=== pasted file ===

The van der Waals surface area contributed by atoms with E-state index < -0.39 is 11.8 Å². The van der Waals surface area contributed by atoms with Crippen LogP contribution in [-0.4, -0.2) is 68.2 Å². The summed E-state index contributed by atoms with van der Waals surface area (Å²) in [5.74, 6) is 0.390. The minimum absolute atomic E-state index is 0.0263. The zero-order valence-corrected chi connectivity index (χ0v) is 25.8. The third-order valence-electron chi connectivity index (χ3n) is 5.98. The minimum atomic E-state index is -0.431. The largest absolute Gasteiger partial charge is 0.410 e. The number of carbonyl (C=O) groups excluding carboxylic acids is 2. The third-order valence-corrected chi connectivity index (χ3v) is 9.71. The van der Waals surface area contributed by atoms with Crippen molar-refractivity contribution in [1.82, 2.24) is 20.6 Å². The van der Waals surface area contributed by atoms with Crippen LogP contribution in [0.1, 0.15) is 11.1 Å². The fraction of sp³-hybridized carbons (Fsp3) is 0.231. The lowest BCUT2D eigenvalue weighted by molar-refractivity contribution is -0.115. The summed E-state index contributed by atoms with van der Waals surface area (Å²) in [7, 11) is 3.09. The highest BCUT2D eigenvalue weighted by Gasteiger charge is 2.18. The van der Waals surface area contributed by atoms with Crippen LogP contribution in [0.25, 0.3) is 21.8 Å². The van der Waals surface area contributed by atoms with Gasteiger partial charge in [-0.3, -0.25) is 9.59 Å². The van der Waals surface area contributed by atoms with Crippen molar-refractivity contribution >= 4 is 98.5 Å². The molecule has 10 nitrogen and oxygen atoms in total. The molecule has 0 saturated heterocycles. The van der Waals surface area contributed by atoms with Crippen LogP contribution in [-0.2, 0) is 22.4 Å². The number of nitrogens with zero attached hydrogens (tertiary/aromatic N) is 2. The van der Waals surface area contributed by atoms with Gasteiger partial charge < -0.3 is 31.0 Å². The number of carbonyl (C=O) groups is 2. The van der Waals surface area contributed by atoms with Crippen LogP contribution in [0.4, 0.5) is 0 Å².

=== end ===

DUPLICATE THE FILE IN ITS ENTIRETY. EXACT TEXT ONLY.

The van der Waals surface area contributed by atoms with E-state index < -0.39 is 11.8 Å². The van der Waals surface area contributed by atoms with Crippen LogP contribution in [-0.4, -0.2) is 68.2 Å². The summed E-state index contributed by atoms with van der Waals surface area (Å²) in [5.74, 6) is 0.390. The minimum absolute atomic E-state index is 0.0263. The zero-order valence-corrected chi connectivity index (χ0v) is 25.8. The third-order valence-electron chi connectivity index (χ3n) is 5.98. The minimum atomic E-state index is -0.431. The largest absolute Gasteiger partial charge is 0.410 e. The number of carbonyl (C=O) groups excluding carboxylic acids is 2. The third-order valence-corrected chi connectivity index (χ3v) is 9.71. The van der Waals surface area contributed by atoms with Crippen molar-refractivity contribution in [1.82, 2.24) is 20.6 Å². The van der Waals surface area contributed by atoms with Crippen LogP contribution in [0.1, 0.15) is 11.1 Å². The fraction of sp³-hybridized carbons (Fsp3) is 0.231. The lowest BCUT2D eigenvalue weighted by molar-refractivity contribution is -0.115. The summed E-state index contributed by atoms with van der Waals surface area (Å²) in [7, 11) is 3.09. The highest BCUT2D eigenvalue weighted by Gasteiger charge is 2.18. The van der Waals surface area contributed by atoms with Crippen LogP contribution in [0.25, 0.3) is 21.8 Å². The van der Waals surface area contributed by atoms with Gasteiger partial charge in [-0.3, -0.25) is 9.59 Å². The van der Waals surface area contributed by atoms with Crippen molar-refractivity contribution >= 4 is 98.5 Å². The molecule has 10 nitrogen and oxygen atoms in total. The molecule has 0 saturated heterocycles. The van der Waals surface area contributed by atoms with Crippen LogP contribution in [-0.2, 0) is 22.4 Å². The number of nitrogens with zero attached hydrogens (tertiary/aromatic N) is 2. The van der Waals surface area contributed by atoms with Gasteiger partial charge < -0.3 is 31.0 Å². The number of carbonyl (C=O) groups is 2. The van der Waals surface area contributed by atoms with Crippen LogP contribution in [0.4, 0.5) is 0 Å².